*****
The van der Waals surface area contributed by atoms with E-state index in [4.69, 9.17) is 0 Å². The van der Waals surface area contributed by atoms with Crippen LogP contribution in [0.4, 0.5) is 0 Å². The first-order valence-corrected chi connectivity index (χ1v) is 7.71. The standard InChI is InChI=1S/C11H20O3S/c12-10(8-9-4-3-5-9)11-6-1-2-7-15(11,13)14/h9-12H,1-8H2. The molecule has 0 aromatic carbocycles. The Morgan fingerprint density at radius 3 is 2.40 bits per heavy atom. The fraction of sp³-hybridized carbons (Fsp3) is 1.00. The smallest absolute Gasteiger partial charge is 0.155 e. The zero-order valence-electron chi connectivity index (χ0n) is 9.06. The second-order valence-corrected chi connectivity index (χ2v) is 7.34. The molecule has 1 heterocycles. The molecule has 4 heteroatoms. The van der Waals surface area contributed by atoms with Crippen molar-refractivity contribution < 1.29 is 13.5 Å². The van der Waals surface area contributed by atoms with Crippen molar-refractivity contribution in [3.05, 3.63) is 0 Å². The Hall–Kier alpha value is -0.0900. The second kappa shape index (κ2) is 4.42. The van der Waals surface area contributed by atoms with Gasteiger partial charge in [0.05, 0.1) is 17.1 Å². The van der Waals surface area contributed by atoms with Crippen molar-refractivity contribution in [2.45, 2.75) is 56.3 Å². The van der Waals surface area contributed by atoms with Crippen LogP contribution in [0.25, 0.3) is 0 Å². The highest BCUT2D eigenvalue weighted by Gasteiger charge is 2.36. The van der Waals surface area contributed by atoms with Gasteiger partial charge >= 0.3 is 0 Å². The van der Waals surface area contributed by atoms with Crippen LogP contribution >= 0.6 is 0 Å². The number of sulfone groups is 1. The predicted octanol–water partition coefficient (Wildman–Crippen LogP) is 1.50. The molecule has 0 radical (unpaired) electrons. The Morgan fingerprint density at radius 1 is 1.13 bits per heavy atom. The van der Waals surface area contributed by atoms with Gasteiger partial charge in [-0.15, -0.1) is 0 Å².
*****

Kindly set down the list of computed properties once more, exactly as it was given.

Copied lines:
The van der Waals surface area contributed by atoms with E-state index in [4.69, 9.17) is 0 Å². The van der Waals surface area contributed by atoms with Crippen LogP contribution in [0.4, 0.5) is 0 Å². The first-order valence-corrected chi connectivity index (χ1v) is 7.71. The standard InChI is InChI=1S/C11H20O3S/c12-10(8-9-4-3-5-9)11-6-1-2-7-15(11,13)14/h9-12H,1-8H2. The molecule has 0 aromatic carbocycles. The Morgan fingerprint density at radius 3 is 2.40 bits per heavy atom. The fraction of sp³-hybridized carbons (Fsp3) is 1.00. The smallest absolute Gasteiger partial charge is 0.155 e. The zero-order valence-electron chi connectivity index (χ0n) is 9.06. The second-order valence-corrected chi connectivity index (χ2v) is 7.34. The molecule has 1 heterocycles. The molecule has 4 heteroatoms. The van der Waals surface area contributed by atoms with Crippen molar-refractivity contribution < 1.29 is 13.5 Å². The van der Waals surface area contributed by atoms with Crippen molar-refractivity contribution in [3.05, 3.63) is 0 Å². The Hall–Kier alpha value is -0.0900. The second kappa shape index (κ2) is 4.42. The van der Waals surface area contributed by atoms with Gasteiger partial charge in [0.05, 0.1) is 17.1 Å². The van der Waals surface area contributed by atoms with Crippen molar-refractivity contribution in [2.45, 2.75) is 56.3 Å². The van der Waals surface area contributed by atoms with Crippen LogP contribution in [0.25, 0.3) is 0 Å². The highest BCUT2D eigenvalue weighted by Gasteiger charge is 2.36. The van der Waals surface area contributed by atoms with Gasteiger partial charge >= 0.3 is 0 Å². The van der Waals surface area contributed by atoms with Crippen LogP contribution >= 0.6 is 0 Å². The number of sulfone groups is 1. The predicted octanol–water partition coefficient (Wildman–Crippen LogP) is 1.50. The molecule has 0 radical (unpaired) electrons. The Morgan fingerprint density at radius 1 is 1.13 bits per heavy atom. The van der Waals surface area contributed by atoms with Gasteiger partial charge in [-0.15, -0.1) is 0 Å².